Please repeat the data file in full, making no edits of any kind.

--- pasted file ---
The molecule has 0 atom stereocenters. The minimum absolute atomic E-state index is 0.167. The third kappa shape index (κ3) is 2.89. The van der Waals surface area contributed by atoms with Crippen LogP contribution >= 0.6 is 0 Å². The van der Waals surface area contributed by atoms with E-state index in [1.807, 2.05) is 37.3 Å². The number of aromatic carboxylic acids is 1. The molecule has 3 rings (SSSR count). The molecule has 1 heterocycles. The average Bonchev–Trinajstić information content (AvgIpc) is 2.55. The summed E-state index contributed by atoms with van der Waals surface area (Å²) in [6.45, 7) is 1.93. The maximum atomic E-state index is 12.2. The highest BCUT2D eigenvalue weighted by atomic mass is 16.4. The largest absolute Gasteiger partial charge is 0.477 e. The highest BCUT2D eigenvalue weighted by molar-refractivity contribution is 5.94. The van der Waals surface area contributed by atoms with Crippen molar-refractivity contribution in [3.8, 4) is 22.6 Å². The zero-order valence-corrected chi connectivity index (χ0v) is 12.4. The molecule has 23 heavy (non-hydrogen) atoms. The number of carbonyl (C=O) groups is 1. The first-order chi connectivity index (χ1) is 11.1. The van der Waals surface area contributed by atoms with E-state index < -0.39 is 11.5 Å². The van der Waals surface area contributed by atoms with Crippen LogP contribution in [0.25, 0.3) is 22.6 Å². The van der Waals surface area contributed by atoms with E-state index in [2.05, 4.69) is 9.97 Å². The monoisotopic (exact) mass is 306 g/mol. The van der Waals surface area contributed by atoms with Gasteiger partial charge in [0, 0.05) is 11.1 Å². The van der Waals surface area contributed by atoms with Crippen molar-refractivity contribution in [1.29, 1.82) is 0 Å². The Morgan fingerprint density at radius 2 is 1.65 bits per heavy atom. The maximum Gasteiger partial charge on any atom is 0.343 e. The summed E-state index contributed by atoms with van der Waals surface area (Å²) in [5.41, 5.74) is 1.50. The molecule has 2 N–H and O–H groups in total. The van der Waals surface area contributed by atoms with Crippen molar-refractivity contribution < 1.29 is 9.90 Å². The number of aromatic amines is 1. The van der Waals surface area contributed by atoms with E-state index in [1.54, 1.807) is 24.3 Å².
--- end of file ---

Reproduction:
The molecule has 0 atom stereocenters. The minimum absolute atomic E-state index is 0.167. The third kappa shape index (κ3) is 2.89. The van der Waals surface area contributed by atoms with Crippen LogP contribution >= 0.6 is 0 Å². The van der Waals surface area contributed by atoms with E-state index in [1.807, 2.05) is 37.3 Å². The number of aromatic carboxylic acids is 1. The molecule has 3 rings (SSSR count). The molecule has 1 heterocycles. The average Bonchev–Trinajstić information content (AvgIpc) is 2.55. The summed E-state index contributed by atoms with van der Waals surface area (Å²) in [6.45, 7) is 1.93. The maximum atomic E-state index is 12.2. The highest BCUT2D eigenvalue weighted by atomic mass is 16.4. The largest absolute Gasteiger partial charge is 0.477 e. The highest BCUT2D eigenvalue weighted by molar-refractivity contribution is 5.94. The van der Waals surface area contributed by atoms with Crippen molar-refractivity contribution in [3.8, 4) is 22.6 Å². The zero-order valence-corrected chi connectivity index (χ0v) is 12.4. The molecule has 23 heavy (non-hydrogen) atoms. The number of carbonyl (C=O) groups is 1. The first-order chi connectivity index (χ1) is 11.1. The van der Waals surface area contributed by atoms with E-state index < -0.39 is 11.5 Å². The van der Waals surface area contributed by atoms with Crippen LogP contribution in [0.25, 0.3) is 22.6 Å². The van der Waals surface area contributed by atoms with E-state index in [2.05, 4.69) is 9.97 Å². The monoisotopic (exact) mass is 306 g/mol. The van der Waals surface area contributed by atoms with Gasteiger partial charge in [0, 0.05) is 11.1 Å². The van der Waals surface area contributed by atoms with Crippen molar-refractivity contribution in [1.29, 1.82) is 0 Å². The Morgan fingerprint density at radius 2 is 1.65 bits per heavy atom. The maximum Gasteiger partial charge on any atom is 0.343 e. The summed E-state index contributed by atoms with van der Waals surface area (Å²) in [5.41, 5.74) is 1.50. The molecule has 2 N–H and O–H groups in total. The van der Waals surface area contributed by atoms with Crippen molar-refractivity contribution < 1.29 is 9.90 Å². The number of aromatic amines is 1. The van der Waals surface area contributed by atoms with E-state index in [1.54, 1.807) is 24.3 Å².